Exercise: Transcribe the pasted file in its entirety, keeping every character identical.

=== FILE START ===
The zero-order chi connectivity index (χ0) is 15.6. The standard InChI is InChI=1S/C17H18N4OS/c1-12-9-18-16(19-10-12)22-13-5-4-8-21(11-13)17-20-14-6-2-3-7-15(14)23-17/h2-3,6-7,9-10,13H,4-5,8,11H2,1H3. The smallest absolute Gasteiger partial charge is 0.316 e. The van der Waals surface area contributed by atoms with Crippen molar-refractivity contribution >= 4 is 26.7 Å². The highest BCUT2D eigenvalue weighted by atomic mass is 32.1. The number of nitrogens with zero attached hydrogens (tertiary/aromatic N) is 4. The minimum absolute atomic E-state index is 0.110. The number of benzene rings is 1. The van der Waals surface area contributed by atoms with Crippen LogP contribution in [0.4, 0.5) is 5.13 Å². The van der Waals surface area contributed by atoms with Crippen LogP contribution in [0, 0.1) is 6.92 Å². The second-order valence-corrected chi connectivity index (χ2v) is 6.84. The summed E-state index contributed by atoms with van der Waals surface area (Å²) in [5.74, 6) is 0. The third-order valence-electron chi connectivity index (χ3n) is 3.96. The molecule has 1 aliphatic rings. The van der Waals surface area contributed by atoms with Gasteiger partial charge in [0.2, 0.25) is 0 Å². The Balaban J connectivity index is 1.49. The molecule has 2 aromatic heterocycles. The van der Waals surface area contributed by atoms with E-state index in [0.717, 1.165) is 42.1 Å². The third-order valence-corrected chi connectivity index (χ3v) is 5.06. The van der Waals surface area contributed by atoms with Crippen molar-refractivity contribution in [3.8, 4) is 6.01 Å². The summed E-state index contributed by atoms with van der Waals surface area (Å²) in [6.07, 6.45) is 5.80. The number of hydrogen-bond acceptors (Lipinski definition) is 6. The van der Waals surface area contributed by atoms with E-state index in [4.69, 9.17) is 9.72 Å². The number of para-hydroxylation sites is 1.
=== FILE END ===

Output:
The zero-order chi connectivity index (χ0) is 15.6. The standard InChI is InChI=1S/C17H18N4OS/c1-12-9-18-16(19-10-12)22-13-5-4-8-21(11-13)17-20-14-6-2-3-7-15(14)23-17/h2-3,6-7,9-10,13H,4-5,8,11H2,1H3. The smallest absolute Gasteiger partial charge is 0.316 e. The van der Waals surface area contributed by atoms with Crippen molar-refractivity contribution >= 4 is 26.7 Å². The highest BCUT2D eigenvalue weighted by atomic mass is 32.1. The number of nitrogens with zero attached hydrogens (tertiary/aromatic N) is 4. The minimum absolute atomic E-state index is 0.110. The number of benzene rings is 1. The van der Waals surface area contributed by atoms with Crippen LogP contribution in [0.4, 0.5) is 5.13 Å². The van der Waals surface area contributed by atoms with Crippen LogP contribution in [0, 0.1) is 6.92 Å². The second-order valence-corrected chi connectivity index (χ2v) is 6.84. The summed E-state index contributed by atoms with van der Waals surface area (Å²) in [5.74, 6) is 0. The third-order valence-electron chi connectivity index (χ3n) is 3.96. The molecule has 1 aliphatic rings. The van der Waals surface area contributed by atoms with Gasteiger partial charge in [0.2, 0.25) is 0 Å². The Balaban J connectivity index is 1.49. The molecule has 2 aromatic heterocycles. The van der Waals surface area contributed by atoms with E-state index in [0.717, 1.165) is 42.1 Å². The third-order valence-corrected chi connectivity index (χ3v) is 5.06. The van der Waals surface area contributed by atoms with Crippen molar-refractivity contribution in [3.8, 4) is 6.01 Å². The summed E-state index contributed by atoms with van der Waals surface area (Å²) in [6.07, 6.45) is 5.80. The number of hydrogen-bond acceptors (Lipinski definition) is 6. The van der Waals surface area contributed by atoms with E-state index in [4.69, 9.17) is 9.72 Å². The number of para-hydroxylation sites is 1.